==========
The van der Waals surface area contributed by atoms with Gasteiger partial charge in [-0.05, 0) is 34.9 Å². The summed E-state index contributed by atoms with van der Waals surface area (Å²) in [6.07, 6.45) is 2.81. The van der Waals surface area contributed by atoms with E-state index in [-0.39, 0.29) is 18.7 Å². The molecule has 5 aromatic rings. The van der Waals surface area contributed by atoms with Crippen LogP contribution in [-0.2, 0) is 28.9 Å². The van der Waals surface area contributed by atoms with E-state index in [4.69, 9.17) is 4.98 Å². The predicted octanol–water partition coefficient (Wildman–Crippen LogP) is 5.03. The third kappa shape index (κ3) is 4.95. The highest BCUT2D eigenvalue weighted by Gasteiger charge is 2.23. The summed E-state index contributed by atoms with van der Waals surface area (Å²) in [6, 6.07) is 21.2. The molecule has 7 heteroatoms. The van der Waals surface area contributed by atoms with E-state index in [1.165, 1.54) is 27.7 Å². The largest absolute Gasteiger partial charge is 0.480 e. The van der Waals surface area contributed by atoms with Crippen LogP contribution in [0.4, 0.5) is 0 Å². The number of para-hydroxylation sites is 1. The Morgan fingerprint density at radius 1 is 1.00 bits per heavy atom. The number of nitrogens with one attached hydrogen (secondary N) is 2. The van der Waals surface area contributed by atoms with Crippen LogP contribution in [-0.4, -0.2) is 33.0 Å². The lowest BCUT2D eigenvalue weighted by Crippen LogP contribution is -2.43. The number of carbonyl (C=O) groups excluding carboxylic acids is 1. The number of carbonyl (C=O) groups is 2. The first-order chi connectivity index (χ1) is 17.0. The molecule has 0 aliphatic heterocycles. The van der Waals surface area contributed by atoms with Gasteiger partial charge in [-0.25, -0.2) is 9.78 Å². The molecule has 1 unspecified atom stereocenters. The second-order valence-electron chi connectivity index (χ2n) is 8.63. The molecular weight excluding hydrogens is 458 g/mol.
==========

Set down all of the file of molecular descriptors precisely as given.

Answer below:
The van der Waals surface area contributed by atoms with Gasteiger partial charge in [-0.05, 0) is 34.9 Å². The summed E-state index contributed by atoms with van der Waals surface area (Å²) in [6.07, 6.45) is 2.81. The van der Waals surface area contributed by atoms with E-state index in [-0.39, 0.29) is 18.7 Å². The molecule has 5 aromatic rings. The van der Waals surface area contributed by atoms with Crippen LogP contribution in [-0.2, 0) is 28.9 Å². The van der Waals surface area contributed by atoms with E-state index in [4.69, 9.17) is 4.98 Å². The predicted octanol–water partition coefficient (Wildman–Crippen LogP) is 5.03. The third kappa shape index (κ3) is 4.95. The highest BCUT2D eigenvalue weighted by Gasteiger charge is 2.23. The summed E-state index contributed by atoms with van der Waals surface area (Å²) in [6, 6.07) is 21.2. The molecule has 7 heteroatoms. The van der Waals surface area contributed by atoms with E-state index in [1.165, 1.54) is 27.7 Å². The largest absolute Gasteiger partial charge is 0.480 e. The van der Waals surface area contributed by atoms with Crippen LogP contribution in [0.4, 0.5) is 0 Å². The number of para-hydroxylation sites is 1. The Morgan fingerprint density at radius 1 is 1.00 bits per heavy atom. The number of nitrogens with one attached hydrogen (secondary N) is 2. The van der Waals surface area contributed by atoms with Crippen LogP contribution in [-0.4, -0.2) is 33.0 Å². The lowest BCUT2D eigenvalue weighted by Crippen LogP contribution is -2.43. The number of carbonyl (C=O) groups excluding carboxylic acids is 1. The number of carbonyl (C=O) groups is 2. The first-order chi connectivity index (χ1) is 17.0. The molecule has 0 aliphatic heterocycles. The van der Waals surface area contributed by atoms with Gasteiger partial charge in [-0.25, -0.2) is 9.78 Å². The molecule has 1 unspecified atom stereocenters. The second-order valence-electron chi connectivity index (χ2n) is 8.63. The molecular weight excluding hydrogens is 458 g/mol.